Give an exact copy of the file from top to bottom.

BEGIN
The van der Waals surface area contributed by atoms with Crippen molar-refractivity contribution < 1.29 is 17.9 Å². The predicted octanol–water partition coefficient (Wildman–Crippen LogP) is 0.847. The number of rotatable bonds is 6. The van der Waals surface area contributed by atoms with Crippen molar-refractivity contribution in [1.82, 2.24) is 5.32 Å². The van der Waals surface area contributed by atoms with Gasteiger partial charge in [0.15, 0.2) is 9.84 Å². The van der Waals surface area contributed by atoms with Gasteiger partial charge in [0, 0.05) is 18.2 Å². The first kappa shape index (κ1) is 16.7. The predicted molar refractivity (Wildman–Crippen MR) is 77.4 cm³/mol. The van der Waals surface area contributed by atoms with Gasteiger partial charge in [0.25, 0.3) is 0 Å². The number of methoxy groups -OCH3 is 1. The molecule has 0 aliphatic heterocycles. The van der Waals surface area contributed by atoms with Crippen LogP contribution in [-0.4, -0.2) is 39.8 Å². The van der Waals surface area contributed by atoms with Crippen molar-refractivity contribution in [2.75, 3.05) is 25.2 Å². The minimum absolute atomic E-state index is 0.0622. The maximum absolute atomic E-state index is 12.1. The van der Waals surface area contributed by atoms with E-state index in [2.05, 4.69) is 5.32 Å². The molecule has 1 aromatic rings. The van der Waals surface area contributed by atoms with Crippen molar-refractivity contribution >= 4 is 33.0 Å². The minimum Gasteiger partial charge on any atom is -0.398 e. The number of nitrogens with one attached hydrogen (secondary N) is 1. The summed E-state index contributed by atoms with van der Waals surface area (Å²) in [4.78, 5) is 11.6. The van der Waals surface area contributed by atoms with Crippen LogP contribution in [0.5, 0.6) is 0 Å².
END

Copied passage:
The van der Waals surface area contributed by atoms with Crippen molar-refractivity contribution < 1.29 is 17.9 Å². The predicted octanol–water partition coefficient (Wildman–Crippen LogP) is 0.847. The number of rotatable bonds is 6. The van der Waals surface area contributed by atoms with Crippen molar-refractivity contribution in [1.82, 2.24) is 5.32 Å². The van der Waals surface area contributed by atoms with Gasteiger partial charge in [0.15, 0.2) is 9.84 Å². The van der Waals surface area contributed by atoms with Gasteiger partial charge in [0, 0.05) is 18.2 Å². The first kappa shape index (κ1) is 16.7. The predicted molar refractivity (Wildman–Crippen MR) is 77.4 cm³/mol. The van der Waals surface area contributed by atoms with Gasteiger partial charge in [0.25, 0.3) is 0 Å². The number of methoxy groups -OCH3 is 1. The molecule has 0 aliphatic heterocycles. The van der Waals surface area contributed by atoms with Crippen LogP contribution in [-0.4, -0.2) is 39.8 Å². The van der Waals surface area contributed by atoms with Crippen molar-refractivity contribution in [2.75, 3.05) is 25.2 Å². The minimum absolute atomic E-state index is 0.0622. The maximum absolute atomic E-state index is 12.1. The van der Waals surface area contributed by atoms with E-state index in [2.05, 4.69) is 5.32 Å². The molecule has 1 aromatic rings. The van der Waals surface area contributed by atoms with Crippen molar-refractivity contribution >= 4 is 33.0 Å². The minimum Gasteiger partial charge on any atom is -0.398 e. The number of nitrogens with one attached hydrogen (secondary N) is 1. The summed E-state index contributed by atoms with van der Waals surface area (Å²) in [4.78, 5) is 11.6. The van der Waals surface area contributed by atoms with Crippen LogP contribution in [0.5, 0.6) is 0 Å².